USS Kidd#2 in Best Things To Do in Baton Rouge
Price & Hours
Named for Medal of Honor recipient Isaac C. Kidd Sr., who was killed during the Japanese attack on Pearl Harbor aboard the USS Arizona, this Fletcher-class destroyer is considered one of the world's most authentically restored vessels, according to the Historic Naval Ships Association. Along with the preserved ship, there is also an attached museum that displays a variety of artifacts related to veteran and naval military history. Artifacts on display include ship models, a Curtiss P-40 Warhawk and a helmet worn by an infantryman who stormed the beaches of Normandy, among other items.
Past visitors highly recommend making time for a tour of the USS Kidd and the adjoining museum. Many said the experience helped them understand the lives of Navy sailors. They also applauded the staff for their willingness to answer all sorts of questions. Several reviewers did warn that spaces within the ship can be tight, which can pose a challenge for visitors with mobility limitations.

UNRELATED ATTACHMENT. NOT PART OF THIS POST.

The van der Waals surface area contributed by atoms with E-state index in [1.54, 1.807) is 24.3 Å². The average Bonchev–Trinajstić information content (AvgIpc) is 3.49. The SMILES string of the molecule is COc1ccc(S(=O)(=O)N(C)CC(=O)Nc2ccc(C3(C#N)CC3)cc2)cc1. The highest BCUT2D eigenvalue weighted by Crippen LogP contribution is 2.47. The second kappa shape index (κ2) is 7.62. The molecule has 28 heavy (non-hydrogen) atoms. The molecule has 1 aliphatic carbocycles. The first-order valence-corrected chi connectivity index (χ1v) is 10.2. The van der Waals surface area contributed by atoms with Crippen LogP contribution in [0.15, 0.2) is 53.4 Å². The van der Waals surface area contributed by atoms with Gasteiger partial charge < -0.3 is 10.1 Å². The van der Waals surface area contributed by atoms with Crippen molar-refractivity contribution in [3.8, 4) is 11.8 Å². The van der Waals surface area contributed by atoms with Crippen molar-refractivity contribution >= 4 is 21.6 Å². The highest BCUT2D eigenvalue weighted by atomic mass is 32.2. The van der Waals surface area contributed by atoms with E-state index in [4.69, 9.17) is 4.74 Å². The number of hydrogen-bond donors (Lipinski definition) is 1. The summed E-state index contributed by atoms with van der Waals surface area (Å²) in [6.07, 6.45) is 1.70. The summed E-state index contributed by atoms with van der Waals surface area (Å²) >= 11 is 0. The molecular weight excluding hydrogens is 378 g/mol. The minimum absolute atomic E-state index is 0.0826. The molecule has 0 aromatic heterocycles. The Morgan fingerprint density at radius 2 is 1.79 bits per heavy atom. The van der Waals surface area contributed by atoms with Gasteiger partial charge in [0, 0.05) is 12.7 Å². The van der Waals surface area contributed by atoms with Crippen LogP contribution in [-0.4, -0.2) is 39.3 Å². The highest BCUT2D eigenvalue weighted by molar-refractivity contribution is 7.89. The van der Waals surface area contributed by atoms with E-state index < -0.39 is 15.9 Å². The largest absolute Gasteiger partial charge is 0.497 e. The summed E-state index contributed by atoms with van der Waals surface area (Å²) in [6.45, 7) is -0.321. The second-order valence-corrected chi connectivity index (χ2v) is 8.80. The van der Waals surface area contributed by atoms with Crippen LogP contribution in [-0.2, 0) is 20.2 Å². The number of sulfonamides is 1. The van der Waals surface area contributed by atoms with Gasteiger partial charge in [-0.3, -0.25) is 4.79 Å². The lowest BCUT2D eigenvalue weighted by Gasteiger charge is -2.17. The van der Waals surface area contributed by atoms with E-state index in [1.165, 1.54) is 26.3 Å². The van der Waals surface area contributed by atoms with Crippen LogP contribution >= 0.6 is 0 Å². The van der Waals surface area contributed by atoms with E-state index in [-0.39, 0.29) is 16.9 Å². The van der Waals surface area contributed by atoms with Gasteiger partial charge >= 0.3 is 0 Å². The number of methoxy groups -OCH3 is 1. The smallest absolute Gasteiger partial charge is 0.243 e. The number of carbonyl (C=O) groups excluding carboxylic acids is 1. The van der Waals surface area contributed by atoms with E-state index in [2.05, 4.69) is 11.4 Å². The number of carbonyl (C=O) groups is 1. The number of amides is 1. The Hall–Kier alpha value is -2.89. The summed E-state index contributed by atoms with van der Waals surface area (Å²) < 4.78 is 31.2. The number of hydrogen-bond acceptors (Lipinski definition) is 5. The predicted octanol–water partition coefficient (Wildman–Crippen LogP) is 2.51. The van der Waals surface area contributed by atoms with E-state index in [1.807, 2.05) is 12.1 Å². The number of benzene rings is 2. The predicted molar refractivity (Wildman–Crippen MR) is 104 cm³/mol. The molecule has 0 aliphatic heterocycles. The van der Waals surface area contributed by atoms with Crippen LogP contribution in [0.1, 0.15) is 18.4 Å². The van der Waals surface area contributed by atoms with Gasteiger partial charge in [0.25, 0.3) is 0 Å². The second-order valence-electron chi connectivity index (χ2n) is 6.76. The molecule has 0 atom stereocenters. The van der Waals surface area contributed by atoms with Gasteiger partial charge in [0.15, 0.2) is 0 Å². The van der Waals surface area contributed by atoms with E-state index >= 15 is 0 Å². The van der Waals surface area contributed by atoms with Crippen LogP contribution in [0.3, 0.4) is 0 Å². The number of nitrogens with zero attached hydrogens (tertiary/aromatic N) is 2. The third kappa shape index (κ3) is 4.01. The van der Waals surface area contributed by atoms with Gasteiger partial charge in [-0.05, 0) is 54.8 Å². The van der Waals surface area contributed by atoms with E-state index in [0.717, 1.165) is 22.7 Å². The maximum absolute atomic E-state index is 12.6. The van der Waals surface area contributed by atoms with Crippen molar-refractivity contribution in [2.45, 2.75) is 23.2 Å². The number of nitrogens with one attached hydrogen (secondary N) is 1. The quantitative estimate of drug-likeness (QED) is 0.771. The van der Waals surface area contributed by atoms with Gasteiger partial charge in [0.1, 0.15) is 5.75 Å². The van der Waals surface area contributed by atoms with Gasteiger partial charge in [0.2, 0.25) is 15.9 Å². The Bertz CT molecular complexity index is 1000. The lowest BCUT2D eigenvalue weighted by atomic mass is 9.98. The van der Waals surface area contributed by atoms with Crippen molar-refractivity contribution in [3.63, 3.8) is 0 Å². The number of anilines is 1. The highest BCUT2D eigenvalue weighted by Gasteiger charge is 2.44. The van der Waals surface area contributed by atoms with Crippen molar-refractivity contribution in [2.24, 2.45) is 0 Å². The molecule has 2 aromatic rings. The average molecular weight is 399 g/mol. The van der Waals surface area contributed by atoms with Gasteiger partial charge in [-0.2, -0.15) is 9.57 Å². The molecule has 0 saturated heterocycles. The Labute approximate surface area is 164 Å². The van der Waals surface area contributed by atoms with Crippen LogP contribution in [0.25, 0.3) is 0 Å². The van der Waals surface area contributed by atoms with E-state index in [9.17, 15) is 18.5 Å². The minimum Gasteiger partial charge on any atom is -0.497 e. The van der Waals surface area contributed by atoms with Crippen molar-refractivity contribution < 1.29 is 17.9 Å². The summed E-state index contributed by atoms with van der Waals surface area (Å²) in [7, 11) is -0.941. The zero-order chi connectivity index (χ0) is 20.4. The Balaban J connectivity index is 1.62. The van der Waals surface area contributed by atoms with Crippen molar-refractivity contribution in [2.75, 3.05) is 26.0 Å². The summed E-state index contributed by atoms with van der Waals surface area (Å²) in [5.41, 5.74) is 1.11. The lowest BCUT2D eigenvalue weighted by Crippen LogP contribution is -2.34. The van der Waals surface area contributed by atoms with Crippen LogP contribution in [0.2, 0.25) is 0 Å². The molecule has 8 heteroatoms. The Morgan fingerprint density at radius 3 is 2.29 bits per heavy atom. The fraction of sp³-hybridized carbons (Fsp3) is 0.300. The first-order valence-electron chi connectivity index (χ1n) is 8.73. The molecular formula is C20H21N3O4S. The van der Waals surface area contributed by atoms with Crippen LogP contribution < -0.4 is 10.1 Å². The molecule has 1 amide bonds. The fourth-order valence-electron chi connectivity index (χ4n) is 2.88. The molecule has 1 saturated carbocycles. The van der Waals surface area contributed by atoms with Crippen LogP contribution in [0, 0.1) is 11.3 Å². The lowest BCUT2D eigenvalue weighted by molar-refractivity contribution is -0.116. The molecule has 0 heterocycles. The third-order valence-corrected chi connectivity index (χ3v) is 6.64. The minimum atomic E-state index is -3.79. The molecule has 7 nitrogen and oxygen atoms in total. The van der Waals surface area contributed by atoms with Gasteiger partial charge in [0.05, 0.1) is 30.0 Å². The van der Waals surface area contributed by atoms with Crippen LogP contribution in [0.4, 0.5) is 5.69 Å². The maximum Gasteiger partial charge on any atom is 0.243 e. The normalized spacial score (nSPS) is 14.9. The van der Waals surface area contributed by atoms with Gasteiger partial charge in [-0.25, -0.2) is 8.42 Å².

You'll find this National Historic Landmark within walking distance of the Louisiana Art & Science Museum, south of downtown. The USS Kidd is open daily from 9:30 a.m. to 3:30 p.m. Tickets cost $12.53 for adults and $8.36 for kids between the ages of 5 and 12; discounts are available for seniors 60 and older and veterans. Free parking is available on River Road in front of the museum's entrance. Parking garages and metered parking spaces are also available. The free Capitol Park Trolley Service also stops here. For more information, visit the official website.
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#1 Louisiana's Old State Capitol
A National Historic Landmark, Louisiana's Old State Capitol is not your average capitol building. Designed in a Gothic Revival architecture style and constructed between 1847 and 1852, the exterior of the building looks like a medieval fortress. Created by architect James Harrison Dakin, the building is accented with towers, stained-glass windows and cast-iron – a design aesthetic that Dakin referred to as "Castellated Gothic." Though it's no longer used for official government business (lawmakers started using the new state capitol beginning in 1932), it's open to the public and houses a number of exhibits, including a multimedia presentation about the ghost of Sarah Morgan, a Civil War-era figure who kept diaries of her experiences throughout the war.
Past visitors called the building a "must-see" while in Baton Rouge. Reviewers were particularly impressed by the stained-glass windows and spiral staircase.
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